More than a decade ago, an upstart company grabbed the health IT world’s attention when it rolled out a free advertising-based EMR. The company, Practice Fusion, wasn’t the only venture offering free EMR access. But its brash attitude and unapologetic defense of its business model won the industry’s grudging acceptance, and its occasional bouts of hyper-aggressive sales tactics actually made its story more interesting.
Now, in the wake of its $100 million agreement to sell out to Allscripts, the end of an era has arrived. The company has announced that it’s now switching to a paid subscription model, priced at $100 per physician per month, according to CNBC.
Prior to his 2015 ouster from the company, founder and then-CEO Ryan Howard had continued to insist that Practice Fusion software would always be free. Apparently, over the long run, this didn’t work out. (No need to shed any tears for Howard, by the way. He’s comfortably ensconced in a new venture called iBeat. The company is building a cellular smartwatch that monitors heart rhythms and calls emergency responders in a crisis.)
Most observers see the $100 million sale to Allscripts as a bad deal for Practice Fusion which, as my colleague John Lynn notes, had raised more than $157 million over its lifespan.
It seems fair to say that if the free EMR model was still working, Allscripts wouldn’t have been able to pick up Practice Fusion so cheaply.Its increasingly tarnished reputation can’t have helped either. The company has always pushed the envelope with its aggressive marketing strategies, but in recent years it pretty much burst the envelope open.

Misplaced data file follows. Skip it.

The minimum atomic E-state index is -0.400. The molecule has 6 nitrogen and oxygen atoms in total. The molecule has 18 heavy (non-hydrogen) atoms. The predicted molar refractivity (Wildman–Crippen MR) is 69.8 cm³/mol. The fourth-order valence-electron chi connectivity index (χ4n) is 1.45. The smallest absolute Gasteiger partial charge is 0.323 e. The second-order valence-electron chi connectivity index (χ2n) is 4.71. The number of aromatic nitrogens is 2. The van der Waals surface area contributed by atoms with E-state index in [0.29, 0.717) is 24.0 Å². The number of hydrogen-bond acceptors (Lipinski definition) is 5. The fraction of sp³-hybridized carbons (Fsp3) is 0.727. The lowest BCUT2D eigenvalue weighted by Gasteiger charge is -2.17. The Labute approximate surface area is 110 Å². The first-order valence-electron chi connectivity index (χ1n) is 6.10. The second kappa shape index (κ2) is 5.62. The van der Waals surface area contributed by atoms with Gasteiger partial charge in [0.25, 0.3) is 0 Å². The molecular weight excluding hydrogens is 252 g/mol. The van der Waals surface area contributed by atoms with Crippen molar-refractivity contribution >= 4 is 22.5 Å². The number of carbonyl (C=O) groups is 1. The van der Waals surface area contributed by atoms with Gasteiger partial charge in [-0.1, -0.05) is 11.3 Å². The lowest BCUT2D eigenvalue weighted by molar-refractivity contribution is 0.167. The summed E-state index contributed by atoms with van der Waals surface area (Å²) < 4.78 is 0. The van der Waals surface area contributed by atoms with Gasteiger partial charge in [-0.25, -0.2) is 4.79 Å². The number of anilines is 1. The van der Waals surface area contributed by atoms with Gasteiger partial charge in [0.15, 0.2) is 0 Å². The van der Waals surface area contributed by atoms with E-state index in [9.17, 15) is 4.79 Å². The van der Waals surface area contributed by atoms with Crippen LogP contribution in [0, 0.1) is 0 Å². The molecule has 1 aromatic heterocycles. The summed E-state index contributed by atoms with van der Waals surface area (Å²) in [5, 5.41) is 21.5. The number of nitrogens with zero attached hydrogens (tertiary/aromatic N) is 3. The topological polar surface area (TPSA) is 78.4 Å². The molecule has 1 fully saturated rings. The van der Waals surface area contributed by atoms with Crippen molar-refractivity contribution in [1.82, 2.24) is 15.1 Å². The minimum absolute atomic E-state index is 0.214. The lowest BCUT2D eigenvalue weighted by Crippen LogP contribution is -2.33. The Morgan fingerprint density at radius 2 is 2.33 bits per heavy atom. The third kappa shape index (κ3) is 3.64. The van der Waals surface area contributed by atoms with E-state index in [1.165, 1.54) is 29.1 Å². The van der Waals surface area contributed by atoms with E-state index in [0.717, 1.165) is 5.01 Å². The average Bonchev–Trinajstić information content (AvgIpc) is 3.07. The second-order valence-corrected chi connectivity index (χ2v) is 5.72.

Two years ago, Practice Fusion got slapped by the FTC for engaging in deceptive consumer marketing practices. Its problems began in 2012 when it began to send out email messages to patients of providers who used its EMR. According to the agency, Practice Fusion never told consumers that the doctors didn’t send the email messages, nor informed them that their responses to the emails would be made public. It’s hard to tell whether this played a role in the firm’s seeming decline, but it certainly didn’t help.
In all fairness, Howard and his team deserve a great deal of credit for breaking ground in HIT. Offering doctors an alternative to the hugely expensive, doctor-hostile EMRs available to medical practices at the time was a big accomplishment and provided a lifeline for many medical practices. Unlike many of its old-school competitors, Practice Fusion was physician-centric and affordable, and that was no small feat either. But over time, its big idea didn’t prove out. Practice Fusion has been forced to admit that there’s no (even ad-based) lunch.
Let’s see what Allscripts does with Practice Fusion’s assets and whether it invests in its latest addition to the corporate family. My guess is that Allscripts will let its latest toy languish and eventually die, but you never know. Maybe Practice Fusion will be reborn.